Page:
The world's first wiki where authorship really matters (Nature Genetics, 2008). Due credit and reputation for authors. Imagine a global collaborative knowledge base for original thoughts. Search thousands of articles and collaborate with scientists around the globe.

wikigene or wiki gene protein drug chemical gene disease author authorship tracking collaborative publishing evolutionary knowledge reputation system wiki2.0 global collaboration genes proteins drugs chemicals diseases compound
Hoffmann, R. A wiki for the life sciences where authorship matters. Nature Genetics (2008)

Molecular architecture of rabbit skeletal muscle aldolase at 2.7-A resolution.

The molecular architecture of the rabbit skeletal muscle aldolase (D-fructose-1,6-bisphosphate D-glyceraldehyde-3-phosphate-lyase, EC tetramer has been determined to 2.7-A resolution. Solution of the three-dimensional structure of rabbit muscle aldolase utilized phase information from a single isomorphous Pt(CN)4(2-) derivative, which was combined with iterative-phase refinement based upon the noncrystallographic 222-fold symmetry exhibited by the tetramer subunits. The electron-density map calculated from the refined phases (mf = 0.72) was interpreted on the basis of the known amino acid sequence (363 amino acids per subunit). The molecular architecture of the aldolase subunit corresponds to a singly wound beta-barrel of the parallel alpha/beta class structures as has been observed in triose phosphate isomerase, pyruvate kinase, phosphogluconate aldolase, as well as others. Close contacts between tetramer subunits are virtually all between regions of hydrophobic residues. Contrary to other beta-barrel structures, the known active-site residues are located in the center of the beta-barrel and are accessible to substrate from the COOH side of the beta-barrel. Biochemical and crystallographic data suggest that the COOH-terminal region of aldolase covers the active-site pocket from the COOH side of the beta-barrel and mediates access to the active site. On the basis of sequence studies, active-site residues as well as residues lining the active-site pocket have been totally conserved throughout evolution. By comparison, homology in the COOH-terminal region is minimal. It is suggested that the amino acid sequence of the COOH-terminal region may be, in part, the basis for the variable specific activities aldolases exhibit toward their substrates.[1]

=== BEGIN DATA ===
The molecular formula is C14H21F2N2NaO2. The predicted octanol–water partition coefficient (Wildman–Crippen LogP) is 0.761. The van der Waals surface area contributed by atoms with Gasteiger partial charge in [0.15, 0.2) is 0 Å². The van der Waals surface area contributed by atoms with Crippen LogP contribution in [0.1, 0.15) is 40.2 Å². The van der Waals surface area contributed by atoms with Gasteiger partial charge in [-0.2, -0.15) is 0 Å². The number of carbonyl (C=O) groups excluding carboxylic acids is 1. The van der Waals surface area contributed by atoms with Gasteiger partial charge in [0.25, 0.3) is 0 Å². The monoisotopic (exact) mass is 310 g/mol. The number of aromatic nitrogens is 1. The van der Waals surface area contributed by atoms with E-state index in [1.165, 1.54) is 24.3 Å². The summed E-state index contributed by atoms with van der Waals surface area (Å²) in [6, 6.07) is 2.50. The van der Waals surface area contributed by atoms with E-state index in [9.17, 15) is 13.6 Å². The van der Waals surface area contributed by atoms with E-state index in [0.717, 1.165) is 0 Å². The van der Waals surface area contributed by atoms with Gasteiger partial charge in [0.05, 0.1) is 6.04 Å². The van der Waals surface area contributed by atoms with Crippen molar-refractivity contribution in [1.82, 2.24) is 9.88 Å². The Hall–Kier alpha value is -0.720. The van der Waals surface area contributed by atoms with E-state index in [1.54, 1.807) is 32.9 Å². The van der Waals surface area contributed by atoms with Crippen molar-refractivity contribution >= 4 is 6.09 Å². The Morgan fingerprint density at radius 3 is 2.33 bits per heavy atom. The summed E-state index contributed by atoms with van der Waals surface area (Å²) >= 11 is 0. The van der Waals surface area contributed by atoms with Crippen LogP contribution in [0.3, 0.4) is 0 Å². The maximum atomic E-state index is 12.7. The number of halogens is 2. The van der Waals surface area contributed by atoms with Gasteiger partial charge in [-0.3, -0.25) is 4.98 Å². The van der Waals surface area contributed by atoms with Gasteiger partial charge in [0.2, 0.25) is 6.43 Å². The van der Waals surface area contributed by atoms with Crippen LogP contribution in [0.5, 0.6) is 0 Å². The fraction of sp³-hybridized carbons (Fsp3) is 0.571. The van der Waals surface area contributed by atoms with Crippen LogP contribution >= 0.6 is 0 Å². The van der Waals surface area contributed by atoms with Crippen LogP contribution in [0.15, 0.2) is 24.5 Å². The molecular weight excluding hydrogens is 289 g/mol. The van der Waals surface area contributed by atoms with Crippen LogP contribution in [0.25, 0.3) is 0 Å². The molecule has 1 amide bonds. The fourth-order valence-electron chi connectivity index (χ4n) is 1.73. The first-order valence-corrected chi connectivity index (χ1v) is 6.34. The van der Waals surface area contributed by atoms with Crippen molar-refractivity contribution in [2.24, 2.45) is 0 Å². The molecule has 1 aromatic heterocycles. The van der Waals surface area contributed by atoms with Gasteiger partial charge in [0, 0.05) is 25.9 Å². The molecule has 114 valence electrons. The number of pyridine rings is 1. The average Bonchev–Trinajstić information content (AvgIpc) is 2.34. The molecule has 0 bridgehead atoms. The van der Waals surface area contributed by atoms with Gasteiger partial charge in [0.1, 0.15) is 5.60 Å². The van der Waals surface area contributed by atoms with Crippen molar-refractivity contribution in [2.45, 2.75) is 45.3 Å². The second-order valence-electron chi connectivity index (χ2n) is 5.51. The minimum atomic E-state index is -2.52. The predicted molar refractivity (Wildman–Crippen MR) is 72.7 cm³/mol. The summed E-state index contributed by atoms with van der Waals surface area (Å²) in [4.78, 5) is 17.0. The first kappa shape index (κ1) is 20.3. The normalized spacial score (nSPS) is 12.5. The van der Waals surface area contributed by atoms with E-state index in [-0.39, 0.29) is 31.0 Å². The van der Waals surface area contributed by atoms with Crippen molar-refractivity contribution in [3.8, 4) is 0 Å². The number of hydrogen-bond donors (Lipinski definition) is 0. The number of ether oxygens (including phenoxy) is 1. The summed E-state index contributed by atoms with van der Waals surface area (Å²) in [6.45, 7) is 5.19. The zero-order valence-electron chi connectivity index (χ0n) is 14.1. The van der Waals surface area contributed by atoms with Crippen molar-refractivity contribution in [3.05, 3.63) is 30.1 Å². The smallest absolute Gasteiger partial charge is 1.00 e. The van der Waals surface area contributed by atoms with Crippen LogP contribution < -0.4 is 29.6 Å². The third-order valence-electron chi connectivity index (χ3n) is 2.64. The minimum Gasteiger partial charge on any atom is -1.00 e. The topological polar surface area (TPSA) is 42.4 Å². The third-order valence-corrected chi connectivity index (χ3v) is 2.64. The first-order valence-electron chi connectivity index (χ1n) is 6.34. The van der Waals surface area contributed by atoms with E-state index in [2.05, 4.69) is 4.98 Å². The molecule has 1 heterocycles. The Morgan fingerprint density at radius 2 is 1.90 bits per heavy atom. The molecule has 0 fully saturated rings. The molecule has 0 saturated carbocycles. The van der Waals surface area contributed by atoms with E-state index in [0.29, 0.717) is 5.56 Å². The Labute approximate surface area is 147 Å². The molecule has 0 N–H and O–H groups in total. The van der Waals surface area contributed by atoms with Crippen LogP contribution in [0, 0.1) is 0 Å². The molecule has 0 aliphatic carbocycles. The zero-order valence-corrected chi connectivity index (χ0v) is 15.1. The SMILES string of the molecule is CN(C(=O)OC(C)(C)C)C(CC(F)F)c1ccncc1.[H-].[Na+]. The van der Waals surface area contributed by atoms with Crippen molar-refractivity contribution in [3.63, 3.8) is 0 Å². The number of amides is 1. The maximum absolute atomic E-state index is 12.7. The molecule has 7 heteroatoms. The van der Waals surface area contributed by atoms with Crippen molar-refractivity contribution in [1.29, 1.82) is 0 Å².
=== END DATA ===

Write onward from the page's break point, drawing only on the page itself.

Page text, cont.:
1. Molecular architecture of rabbit skeletal muscle aldolase at 2.7-A resolution. Sygusch, J., Beaudry, D., Allaire, M. Proc. Natl. Acad. Sci. U.S.A. (1987) [Pubmed]
WikiGenes - Universities